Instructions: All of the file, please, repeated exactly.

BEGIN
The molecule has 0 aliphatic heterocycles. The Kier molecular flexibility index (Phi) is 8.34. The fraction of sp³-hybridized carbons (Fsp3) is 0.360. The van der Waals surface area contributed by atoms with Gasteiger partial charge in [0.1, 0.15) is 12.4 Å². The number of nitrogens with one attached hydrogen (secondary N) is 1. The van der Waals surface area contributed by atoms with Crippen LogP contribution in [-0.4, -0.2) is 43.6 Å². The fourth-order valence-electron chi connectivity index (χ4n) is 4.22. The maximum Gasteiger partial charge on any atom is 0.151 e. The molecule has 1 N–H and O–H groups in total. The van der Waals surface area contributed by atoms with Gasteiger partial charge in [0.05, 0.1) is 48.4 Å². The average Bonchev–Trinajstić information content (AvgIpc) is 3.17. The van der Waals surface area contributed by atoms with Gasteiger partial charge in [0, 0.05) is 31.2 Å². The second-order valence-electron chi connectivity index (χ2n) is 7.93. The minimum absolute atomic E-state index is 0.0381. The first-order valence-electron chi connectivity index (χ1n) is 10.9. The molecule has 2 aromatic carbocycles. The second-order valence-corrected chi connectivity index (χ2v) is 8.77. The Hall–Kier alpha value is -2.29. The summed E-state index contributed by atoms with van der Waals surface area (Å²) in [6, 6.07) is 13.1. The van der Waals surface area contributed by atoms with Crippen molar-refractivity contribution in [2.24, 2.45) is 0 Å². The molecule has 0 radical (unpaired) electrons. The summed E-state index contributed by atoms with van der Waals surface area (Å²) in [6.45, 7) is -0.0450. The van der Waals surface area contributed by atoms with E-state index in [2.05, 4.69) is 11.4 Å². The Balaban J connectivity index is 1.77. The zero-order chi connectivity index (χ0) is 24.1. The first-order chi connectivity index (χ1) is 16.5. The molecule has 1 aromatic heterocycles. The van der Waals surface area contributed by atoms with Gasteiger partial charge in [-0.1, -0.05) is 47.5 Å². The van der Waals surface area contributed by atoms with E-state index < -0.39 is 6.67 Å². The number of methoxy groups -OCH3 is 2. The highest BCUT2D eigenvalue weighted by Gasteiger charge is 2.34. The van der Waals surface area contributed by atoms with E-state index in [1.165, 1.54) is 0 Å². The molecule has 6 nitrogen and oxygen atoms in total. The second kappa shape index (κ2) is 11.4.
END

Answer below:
The molecule has 0 aliphatic heterocycles. The Kier molecular flexibility index (Phi) is 8.34. The fraction of sp³-hybridized carbons (Fsp3) is 0.360. The van der Waals surface area contributed by atoms with Gasteiger partial charge in [0.1, 0.15) is 12.4 Å². The number of nitrogens with one attached hydrogen (secondary N) is 1. The van der Waals surface area contributed by atoms with Crippen LogP contribution in [-0.4, -0.2) is 43.6 Å². The fourth-order valence-electron chi connectivity index (χ4n) is 4.22. The maximum Gasteiger partial charge on any atom is 0.151 e. The molecule has 1 N–H and O–H groups in total. The van der Waals surface area contributed by atoms with Gasteiger partial charge in [0.05, 0.1) is 48.4 Å². The average Bonchev–Trinajstić information content (AvgIpc) is 3.17. The van der Waals surface area contributed by atoms with Gasteiger partial charge in [0, 0.05) is 31.2 Å². The second-order valence-electron chi connectivity index (χ2n) is 7.93. The minimum absolute atomic E-state index is 0.0381. The first-order valence-electron chi connectivity index (χ1n) is 10.9. The molecule has 2 aromatic carbocycles. The second-order valence-corrected chi connectivity index (χ2v) is 8.77. The Hall–Kier alpha value is -2.29. The summed E-state index contributed by atoms with van der Waals surface area (Å²) in [6, 6.07) is 13.1. The van der Waals surface area contributed by atoms with Crippen molar-refractivity contribution in [2.24, 2.45) is 0 Å². The molecule has 0 radical (unpaired) electrons. The summed E-state index contributed by atoms with van der Waals surface area (Å²) in [6.45, 7) is -0.0450. The van der Waals surface area contributed by atoms with E-state index in [2.05, 4.69) is 11.4 Å². The Balaban J connectivity index is 1.77. The zero-order chi connectivity index (χ0) is 24.1. The first-order chi connectivity index (χ1) is 16.5. The molecule has 1 aromatic heterocycles. The van der Waals surface area contributed by atoms with Gasteiger partial charge in [-0.1, -0.05) is 47.5 Å². The van der Waals surface area contributed by atoms with E-state index < -0.39 is 6.67 Å². The number of methoxy groups -OCH3 is 2. The highest BCUT2D eigenvalue weighted by Gasteiger charge is 2.34. The van der Waals surface area contributed by atoms with E-state index in [1.165, 1.54) is 0 Å². The molecule has 6 nitrogen and oxygen atoms in total. The second kappa shape index (κ2) is 11.4.